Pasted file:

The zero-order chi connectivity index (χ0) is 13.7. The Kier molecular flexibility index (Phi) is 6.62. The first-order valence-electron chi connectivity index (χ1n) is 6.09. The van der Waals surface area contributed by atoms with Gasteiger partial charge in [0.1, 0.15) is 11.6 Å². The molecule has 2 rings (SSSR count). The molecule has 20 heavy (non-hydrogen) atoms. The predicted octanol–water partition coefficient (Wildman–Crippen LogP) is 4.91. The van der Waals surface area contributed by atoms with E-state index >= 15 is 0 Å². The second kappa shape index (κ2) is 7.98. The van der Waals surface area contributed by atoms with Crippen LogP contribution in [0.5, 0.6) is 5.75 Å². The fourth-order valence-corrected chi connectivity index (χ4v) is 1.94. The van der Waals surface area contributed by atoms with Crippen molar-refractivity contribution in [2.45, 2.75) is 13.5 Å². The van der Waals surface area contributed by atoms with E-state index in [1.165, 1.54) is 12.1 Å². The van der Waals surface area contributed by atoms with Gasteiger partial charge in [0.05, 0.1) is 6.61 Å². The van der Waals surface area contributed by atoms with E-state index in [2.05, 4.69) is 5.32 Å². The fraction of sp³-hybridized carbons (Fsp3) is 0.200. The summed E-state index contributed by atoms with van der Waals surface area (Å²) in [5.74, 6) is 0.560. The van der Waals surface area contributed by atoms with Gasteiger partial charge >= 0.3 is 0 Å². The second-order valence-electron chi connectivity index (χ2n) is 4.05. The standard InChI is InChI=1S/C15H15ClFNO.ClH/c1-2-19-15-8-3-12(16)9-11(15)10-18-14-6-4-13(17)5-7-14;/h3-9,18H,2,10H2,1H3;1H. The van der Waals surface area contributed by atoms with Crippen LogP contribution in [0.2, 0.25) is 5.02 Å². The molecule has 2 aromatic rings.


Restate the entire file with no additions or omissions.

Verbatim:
The zero-order chi connectivity index (χ0) is 13.7. The Kier molecular flexibility index (Phi) is 6.62. The first-order valence-electron chi connectivity index (χ1n) is 6.09. The van der Waals surface area contributed by atoms with Gasteiger partial charge in [0.1, 0.15) is 11.6 Å². The molecule has 2 rings (SSSR count). The molecule has 20 heavy (non-hydrogen) atoms. The predicted octanol–water partition coefficient (Wildman–Crippen LogP) is 4.91. The van der Waals surface area contributed by atoms with E-state index >= 15 is 0 Å². The second kappa shape index (κ2) is 7.98. The van der Waals surface area contributed by atoms with Crippen LogP contribution in [0.5, 0.6) is 5.75 Å². The fourth-order valence-corrected chi connectivity index (χ4v) is 1.94. The van der Waals surface area contributed by atoms with Crippen molar-refractivity contribution in [2.45, 2.75) is 13.5 Å². The van der Waals surface area contributed by atoms with E-state index in [1.165, 1.54) is 12.1 Å². The van der Waals surface area contributed by atoms with Gasteiger partial charge in [0.05, 0.1) is 6.61 Å². The van der Waals surface area contributed by atoms with E-state index in [2.05, 4.69) is 5.32 Å². The fraction of sp³-hybridized carbons (Fsp3) is 0.200. The summed E-state index contributed by atoms with van der Waals surface area (Å²) in [5.74, 6) is 0.560. The van der Waals surface area contributed by atoms with Gasteiger partial charge >= 0.3 is 0 Å². The second-order valence-electron chi connectivity index (χ2n) is 4.05. The standard InChI is InChI=1S/C15H15ClFNO.ClH/c1-2-19-15-8-3-12(16)9-11(15)10-18-14-6-4-13(17)5-7-14;/h3-9,18H,2,10H2,1H3;1H. The van der Waals surface area contributed by atoms with Crippen LogP contribution in [0.2, 0.25) is 5.02 Å². The molecule has 2 aromatic rings.